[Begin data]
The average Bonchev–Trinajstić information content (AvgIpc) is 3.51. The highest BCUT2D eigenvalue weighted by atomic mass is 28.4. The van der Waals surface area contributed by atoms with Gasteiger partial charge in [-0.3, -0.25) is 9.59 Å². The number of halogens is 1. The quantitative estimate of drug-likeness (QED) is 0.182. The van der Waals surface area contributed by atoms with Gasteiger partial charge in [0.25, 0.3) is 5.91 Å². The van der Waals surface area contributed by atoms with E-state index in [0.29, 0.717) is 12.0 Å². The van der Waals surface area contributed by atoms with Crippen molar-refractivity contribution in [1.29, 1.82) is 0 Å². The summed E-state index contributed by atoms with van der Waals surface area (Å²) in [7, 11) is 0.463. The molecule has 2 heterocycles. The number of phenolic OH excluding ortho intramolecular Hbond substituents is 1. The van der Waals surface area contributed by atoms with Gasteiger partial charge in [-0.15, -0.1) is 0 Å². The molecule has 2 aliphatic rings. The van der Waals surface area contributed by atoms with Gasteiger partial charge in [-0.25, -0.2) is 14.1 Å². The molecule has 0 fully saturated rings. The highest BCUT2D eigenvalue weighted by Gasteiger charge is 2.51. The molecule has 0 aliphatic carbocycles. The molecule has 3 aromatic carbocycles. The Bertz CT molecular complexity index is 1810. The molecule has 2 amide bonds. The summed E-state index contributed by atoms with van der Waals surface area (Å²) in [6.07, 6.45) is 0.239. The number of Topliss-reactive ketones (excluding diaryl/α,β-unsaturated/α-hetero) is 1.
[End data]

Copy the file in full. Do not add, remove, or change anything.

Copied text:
The average Bonchev–Trinajstić information content (AvgIpc) is 3.51. The highest BCUT2D eigenvalue weighted by atomic mass is 28.4. The van der Waals surface area contributed by atoms with Gasteiger partial charge in [-0.3, -0.25) is 9.59 Å². The number of halogens is 1. The quantitative estimate of drug-likeness (QED) is 0.182. The van der Waals surface area contributed by atoms with Gasteiger partial charge in [0.25, 0.3) is 5.91 Å². The van der Waals surface area contributed by atoms with E-state index in [0.29, 0.717) is 12.0 Å². The van der Waals surface area contributed by atoms with Crippen molar-refractivity contribution in [1.29, 1.82) is 0 Å². The summed E-state index contributed by atoms with van der Waals surface area (Å²) in [7, 11) is 0.463. The molecule has 2 heterocycles. The number of phenolic OH excluding ortho intramolecular Hbond substituents is 1. The van der Waals surface area contributed by atoms with Gasteiger partial charge in [-0.15, -0.1) is 0 Å². The molecule has 2 aliphatic rings. The van der Waals surface area contributed by atoms with Gasteiger partial charge in [-0.25, -0.2) is 14.1 Å². The molecule has 0 fully saturated rings. The highest BCUT2D eigenvalue weighted by Gasteiger charge is 2.51. The molecule has 0 aliphatic carbocycles. The molecule has 3 aromatic carbocycles. The Bertz CT molecular complexity index is 1810. The molecule has 2 amide bonds. The summed E-state index contributed by atoms with van der Waals surface area (Å²) in [6.07, 6.45) is 0.239. The number of Topliss-reactive ketones (excluding diaryl/α,β-unsaturated/α-hetero) is 1.